Centralised Public Sector Procurement Data and Spend Visibility Will Bring Many Benefits to the Taxpayer
The needs of the various central government departments are many and varied. For example, much of the Ministry of Justice’s high level of spending is specific to that department, notably private sector-managed prisons. But there is also a lot of overlap and shared contract information and spend visibility across departments will give the taxpayer much better value.
For example, every department needs stationery, legal services and information technology, so it makes sense to consolidate this on a national level, while other categories (such as medical equipment) cross institutional boundaries (such as, in this case, different regional NHS authorities but also other departments such as the Ministry of Defence) and could sensibly be consolidated at a sectoral level. There are certainly powerful arguments for centralising spend where it makes sense. But to make progress, data on contracts and visibility over spend is needed in government and that would require the central Government department with overall responsibility, the Cabinet Office, to establish and maintain the right executive-level relationship with the various other departments. A mission that is easy to state, but difficult to execute, given the complexities.
Considerable Gaps in Public Sector Spend Data Persist. What is to be Done?
“There is a tension between the government’s drive to centralise procurement and its commitment to localism,” stated the 2013 House of Commons Committee of Public Accounts Report, “Cabinet Office: Improving government procurement and the impact of government’s ICT savings initiatives”. It is a tension that persists, and not just on ICT. The UK Government spends approximately £300 billion per year on buying goods and services from external suppliers, around a third of the total public sector spend, which is projected to reach £847.6 billion in fiscal year 2020. Funds are spent on everything from stationery to the construction of schools, hospitals and infrastructure, information technology, human resources and front-line services such as social care. Yet a relatively small proportion of that spend is centrally managed and data is not shared, which means limited visibility.
Of course, this is not easy to resolve. It requires readiness for each department to follow a central lead to “put their own houses in order” and an openness to sharing information. That said, a lot of data on contracts is now available. Under the Public Contracts Regulations 2006, public bodies were required to send contracting opportunities above certain thresholds to the Official Journal of the European Union. New regulations that came into force in 2015 added a requirement for public bodies to publish on Contracts Finder, a portal that allows people to search for contracts. In 2018, 76% of central government thresholds were published on the portal, (the figure for local government and the NHS is lower, largely reflecting the threshold).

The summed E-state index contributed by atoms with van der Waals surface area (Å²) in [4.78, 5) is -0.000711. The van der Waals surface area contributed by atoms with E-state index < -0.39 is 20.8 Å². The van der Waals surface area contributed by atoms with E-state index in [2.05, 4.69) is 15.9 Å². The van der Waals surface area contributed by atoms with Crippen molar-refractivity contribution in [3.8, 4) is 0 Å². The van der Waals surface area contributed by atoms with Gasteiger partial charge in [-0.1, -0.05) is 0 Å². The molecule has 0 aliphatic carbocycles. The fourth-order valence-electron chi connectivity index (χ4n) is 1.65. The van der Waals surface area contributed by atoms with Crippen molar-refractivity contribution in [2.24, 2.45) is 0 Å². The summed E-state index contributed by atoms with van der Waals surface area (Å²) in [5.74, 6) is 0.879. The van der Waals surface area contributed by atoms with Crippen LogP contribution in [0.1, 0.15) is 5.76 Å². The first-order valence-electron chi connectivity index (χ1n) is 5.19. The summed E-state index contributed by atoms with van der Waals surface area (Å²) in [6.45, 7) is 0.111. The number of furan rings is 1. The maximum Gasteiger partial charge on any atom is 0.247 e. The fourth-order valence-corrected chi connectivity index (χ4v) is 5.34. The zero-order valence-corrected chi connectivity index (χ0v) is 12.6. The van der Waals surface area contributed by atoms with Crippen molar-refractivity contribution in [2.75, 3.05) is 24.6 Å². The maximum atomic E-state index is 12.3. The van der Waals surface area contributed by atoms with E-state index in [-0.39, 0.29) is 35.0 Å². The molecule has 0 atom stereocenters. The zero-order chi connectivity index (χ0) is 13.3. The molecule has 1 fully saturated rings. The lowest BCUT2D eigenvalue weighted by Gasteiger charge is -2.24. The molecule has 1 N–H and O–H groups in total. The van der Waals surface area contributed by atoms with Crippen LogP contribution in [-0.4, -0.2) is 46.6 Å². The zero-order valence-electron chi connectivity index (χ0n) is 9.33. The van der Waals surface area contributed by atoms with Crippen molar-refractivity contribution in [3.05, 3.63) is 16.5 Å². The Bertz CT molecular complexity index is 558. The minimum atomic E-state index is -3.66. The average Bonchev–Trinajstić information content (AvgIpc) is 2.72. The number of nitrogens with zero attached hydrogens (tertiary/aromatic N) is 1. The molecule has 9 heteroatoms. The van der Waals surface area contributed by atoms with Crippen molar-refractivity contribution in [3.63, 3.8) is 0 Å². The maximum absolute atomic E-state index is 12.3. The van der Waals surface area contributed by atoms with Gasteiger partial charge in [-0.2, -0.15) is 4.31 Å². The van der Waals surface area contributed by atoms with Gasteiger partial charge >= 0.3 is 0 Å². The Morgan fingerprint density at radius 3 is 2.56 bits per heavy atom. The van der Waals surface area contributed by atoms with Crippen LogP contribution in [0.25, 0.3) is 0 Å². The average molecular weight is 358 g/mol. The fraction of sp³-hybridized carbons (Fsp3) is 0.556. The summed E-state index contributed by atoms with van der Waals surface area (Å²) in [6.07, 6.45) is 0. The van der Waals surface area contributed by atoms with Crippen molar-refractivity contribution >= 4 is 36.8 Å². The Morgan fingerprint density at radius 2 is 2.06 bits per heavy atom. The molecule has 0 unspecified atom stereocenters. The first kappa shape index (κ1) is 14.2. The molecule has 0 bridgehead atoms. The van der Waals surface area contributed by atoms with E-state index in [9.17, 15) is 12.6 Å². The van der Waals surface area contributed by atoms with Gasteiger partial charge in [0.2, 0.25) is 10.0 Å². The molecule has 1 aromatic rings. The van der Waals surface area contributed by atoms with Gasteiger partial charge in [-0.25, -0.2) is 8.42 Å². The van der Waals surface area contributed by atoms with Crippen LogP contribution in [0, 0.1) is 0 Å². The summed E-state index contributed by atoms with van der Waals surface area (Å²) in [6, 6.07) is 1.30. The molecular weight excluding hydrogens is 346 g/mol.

At present, the UK Government lacks the technical infrastructure to compile and consolidate the vast amounts of data on public sector contracts and spend. Data is scattered across a variety of transactional systems in various departments and agencies, in different file formats, definitions and set-ups, processes and charts of accounts coded at the detailed level. Admittedly, this is a huge challenge that will require a significant investment in IT, but the technology does exist. Political obstacles – resolving that tension between centralising efficiency and local flexibility – may be greater. A further challenge is the lack of procurement expertise in general, and spend analysis and contract management in particular, in some departments. The consolidated data may be available, but that does not necessarily mean it will be used effectively.
Six Reasons to Create a Central Repository
Here are some of the reasons why it makes sense to create a common space for Government departments to share, view and analyse procurement contract data:
- Savings and better value for money. Without data, Government departments cannot use their combined buying power with suppliers to get the best deal for the taxpayer. And by “best deal” we mean not just lowest cost, but best value. This extends beyond procurement. For example, it includes ensuring that large suppliers are paying the right amount of tax on their UK profits.
- Enhanced competition. A lot of public sector contracts go back to the same supplier, or small group of suppliers, for a number of reasons, but the availability of data on alternatives would help admit other suppliers to enter the bid process. This is unhealthy and leads to poor value.
- Data is essential to enable the Government to track and meet targets such as a 25% share of procurement spend for small and medium sized enterprises (SMEs). The information would also enable Government procurement officers to identify barriers that are currently preventing SMEs (and other target suppliers, e.g. from economically disadvantaged communities) from taking part in competitive bids.
- To promote innovation. Greater shared visibility between departments over changing supplier markets, such as which new suppliers are entering the market with new solutions for a given category.
- High quality data in a centralised repository, updated at every stage of the procurement process, will make it easier to identify corruption.
- Only with complete and reliable data can Government achieve its objectives of greater transparency and accountability, the basis of public trust.